By Amy Wells, NSUN’s Communications Manager
In the past couple of months, we have seen exposures of a culture of abuse in mental health services. First there was BBC Panorama’s undercover investigation at the Edenfield Centre, a secure psychiatric hospital run by Greater Manchester Mental Health NHS Foundation Trust. This was followed by a Channel 4 Dispatches programme which aired footage captured secretly by a healthcare assistant at two mental health hospitals run by Essex Partnership University NHS Foundation Trust. And most recently, an investigation by The Independent and Sky News reported systemic abuse of patients in units run by the Huntercombe Group, a private company which was responsible for at least six children’s mental health hospitals in the last decade.
These investigations have all reported the physical and emotional abuse, bullying, humiliation of patients by staff, and an excessive use of restrictive and coercive practices such as restraint and seclusion. They follow countless similar investigations and news stories of failings in care across other hospitals under other Trusts.
People on the receiving end of this abuse have spoken out about it for decades. Claims that the investigations are “shocking” are insulting. They give the impression that these are isolated or unique incidents, that it is a case of “a few bad apples”; as if we haven’t heard account after account of abuse in mental health services (and of exclusion from them), such as those published in Asylum Magazine, as if the friends and families of people who have died in custody, including mental health detention, haven’t been marching for over twenty years.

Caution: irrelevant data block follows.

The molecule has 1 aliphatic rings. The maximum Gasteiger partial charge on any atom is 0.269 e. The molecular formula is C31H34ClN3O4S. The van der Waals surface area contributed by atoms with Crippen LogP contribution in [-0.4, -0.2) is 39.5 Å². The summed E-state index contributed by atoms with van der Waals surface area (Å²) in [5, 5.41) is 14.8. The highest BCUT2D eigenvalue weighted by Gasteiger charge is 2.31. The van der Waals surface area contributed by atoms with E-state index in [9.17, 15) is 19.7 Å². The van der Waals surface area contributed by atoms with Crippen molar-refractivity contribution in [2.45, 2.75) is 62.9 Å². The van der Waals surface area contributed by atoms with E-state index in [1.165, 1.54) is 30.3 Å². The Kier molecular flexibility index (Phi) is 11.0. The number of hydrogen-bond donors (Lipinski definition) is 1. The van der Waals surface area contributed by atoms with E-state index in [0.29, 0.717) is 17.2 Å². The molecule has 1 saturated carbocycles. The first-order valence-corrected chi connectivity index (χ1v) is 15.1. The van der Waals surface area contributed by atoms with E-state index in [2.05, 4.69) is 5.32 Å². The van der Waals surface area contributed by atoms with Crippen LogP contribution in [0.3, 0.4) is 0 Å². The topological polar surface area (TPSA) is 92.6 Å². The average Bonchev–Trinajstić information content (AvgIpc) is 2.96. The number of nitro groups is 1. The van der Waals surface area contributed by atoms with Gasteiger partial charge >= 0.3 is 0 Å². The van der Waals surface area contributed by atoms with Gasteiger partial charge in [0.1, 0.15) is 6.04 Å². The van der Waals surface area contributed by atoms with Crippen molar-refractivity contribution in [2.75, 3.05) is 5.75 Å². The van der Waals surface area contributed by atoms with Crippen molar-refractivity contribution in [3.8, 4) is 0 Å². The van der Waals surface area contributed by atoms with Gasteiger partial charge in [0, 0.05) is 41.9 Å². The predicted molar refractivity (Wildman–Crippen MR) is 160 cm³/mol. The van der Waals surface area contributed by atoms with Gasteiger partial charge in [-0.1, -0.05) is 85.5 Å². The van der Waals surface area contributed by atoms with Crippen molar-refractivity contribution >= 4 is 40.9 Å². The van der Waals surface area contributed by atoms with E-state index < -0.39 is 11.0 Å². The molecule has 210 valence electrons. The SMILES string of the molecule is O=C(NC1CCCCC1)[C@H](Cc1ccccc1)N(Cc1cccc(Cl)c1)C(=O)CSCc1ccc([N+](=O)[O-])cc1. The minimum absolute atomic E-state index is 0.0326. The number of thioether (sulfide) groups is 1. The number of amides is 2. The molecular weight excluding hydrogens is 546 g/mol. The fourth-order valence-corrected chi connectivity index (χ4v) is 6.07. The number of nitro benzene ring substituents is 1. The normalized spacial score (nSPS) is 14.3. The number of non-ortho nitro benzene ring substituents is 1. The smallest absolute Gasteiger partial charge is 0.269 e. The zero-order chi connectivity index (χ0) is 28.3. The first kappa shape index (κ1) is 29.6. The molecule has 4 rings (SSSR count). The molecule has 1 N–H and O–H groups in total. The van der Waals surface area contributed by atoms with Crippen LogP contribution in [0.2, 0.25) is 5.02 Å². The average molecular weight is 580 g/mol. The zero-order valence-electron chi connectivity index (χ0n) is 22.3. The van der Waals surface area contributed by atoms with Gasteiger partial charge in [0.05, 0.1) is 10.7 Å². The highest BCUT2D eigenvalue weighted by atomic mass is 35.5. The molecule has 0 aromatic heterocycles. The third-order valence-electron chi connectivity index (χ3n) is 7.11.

We need to have a conversation about who gets believed: a conversation about power, the systematic silencing of survivor testimony, the weaponisation of mental ill-health, trauma, and distress to discredit and further coerce people who talk about or raise complaints about their experiences of abuse in mental health services.
Mainstream narratives of mental health tend to focus on palatable, sanitised stories of ‘recovery’ – a concept which many consider to have been co-opted by neoliberalism – with the aim of ‘raising awareness’ and very little else. They may go so far as to address long waiting lists and the underfunding of mental health services, but people on the receiving end of harm in mental health services are rarely platformed. Instead, we continue to be told again and again to just reach out to services and systems that we know have harmed many of us. Indeed, how often do we see mainstream accounts of harm in therapy or GP care? Harm and abuse, where they are named, are usually always located in inpatient care – but all mental health services, including therapy and GP care, are places where abuse can and does take place.